“Akron Man Sentenced to Life for Ordering Murder-for-Hire

Roy Christopher West, 36, of Akron, Ohio, was sentenced late yesterday on charges of Conspiracy to Use Interstate Commerce Facilities in the Commission of Murder-for-Hire, United States Attorney Barbara L. McQuade announced.

U.S. Attorney McQuade was joined in the announcement by Andrew G. Arena, Special Agent in Charge of the Detroit Field Office of the Federal Bureau of Investigation.

West was sentenced by United States District Judge Victoria A. Roberts to life in prison without parole. West was found guilty on April 15, 2011, by a federal jury in Detroit, Michigan following a 10-day trial.

The jury found that West conspired to murder Leonard Jermone Day in retaliation for stealing approximately $100,000 in cash and $250,000 worth of jewelry from Roy West.

During the trial, the jury listened to wiretaps which revealed that, after the theft, West began calling his family and associates, saying that he would give money to anyone who found Day. On December 20, 2005, Detroit Police found Day sitting in his truck after being ambushed by gunfire.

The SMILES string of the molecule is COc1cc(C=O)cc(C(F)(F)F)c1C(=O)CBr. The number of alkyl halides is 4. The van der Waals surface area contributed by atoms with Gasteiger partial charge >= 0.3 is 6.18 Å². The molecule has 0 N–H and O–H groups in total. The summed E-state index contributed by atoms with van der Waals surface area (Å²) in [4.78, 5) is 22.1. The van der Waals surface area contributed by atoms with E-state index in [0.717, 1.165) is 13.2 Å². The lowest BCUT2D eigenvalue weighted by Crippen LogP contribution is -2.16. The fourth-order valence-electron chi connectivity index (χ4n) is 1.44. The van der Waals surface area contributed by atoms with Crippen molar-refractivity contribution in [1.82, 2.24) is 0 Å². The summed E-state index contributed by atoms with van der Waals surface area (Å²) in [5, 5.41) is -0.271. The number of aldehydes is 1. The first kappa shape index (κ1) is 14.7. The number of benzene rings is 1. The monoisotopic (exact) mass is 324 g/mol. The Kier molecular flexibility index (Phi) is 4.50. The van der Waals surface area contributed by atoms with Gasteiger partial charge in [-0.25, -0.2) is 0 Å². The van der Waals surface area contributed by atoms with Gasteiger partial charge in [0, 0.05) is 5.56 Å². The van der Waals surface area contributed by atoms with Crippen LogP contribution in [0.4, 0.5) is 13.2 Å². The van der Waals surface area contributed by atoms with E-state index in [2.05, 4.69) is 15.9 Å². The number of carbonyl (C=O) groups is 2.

A separate jury found co-defendant Marcus Freeman guilty for his participation in the conspiracy. He was sentenced to life imprisonment on June 20, 2011. Michael Bracey pled guilty to the murder conspiracy on October 25, 2010, and Alvino Cornelius pled guilty to a superseding information that charged him with drug trafficking on October 21, 2010. Bracey and Cornelius are awaiting sentencing. One remaining defendant, Christopher Scott, is scheduled to begin trial on October 17, 2011.

United States Attorney McQuade thanked the Detroit office of the Federal Bureau of Investigation, the Detroit Police Department, the Greater Akron Area HIDTA Initiative, which is a task force led by the Akron offices of the Federal Bureau of Investigation and the Drug Enforcement Agency for their efforts that lead to this successful prosecution.

The case was prosecuted by Assistant U.S. Attorneys Elizabeth A. Stafford and Michael C. Leibson.”

To find additional federal criminal news, please read Federal Crimes Watch Daily.

Douglas McNabb and other members of the U.S. law firm practice and write extensively on matters involving Federal Criminal Defense, INTERPOL Red Notice Removal, International Extradition and OFAC SDN List Removal.

The author of this blog is Douglas McNabb. Please feel free to contact him directly at mcnabb@mcnabbassociates.com or at one of the offices listed above.

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Leader of International Money Laundering Organization Sentenced in Manhattan Federal Court to Nine Years in Prison

July 12, 2011

Drug Enforcement Administration (DEA) on July 11, 2011 released the following press release: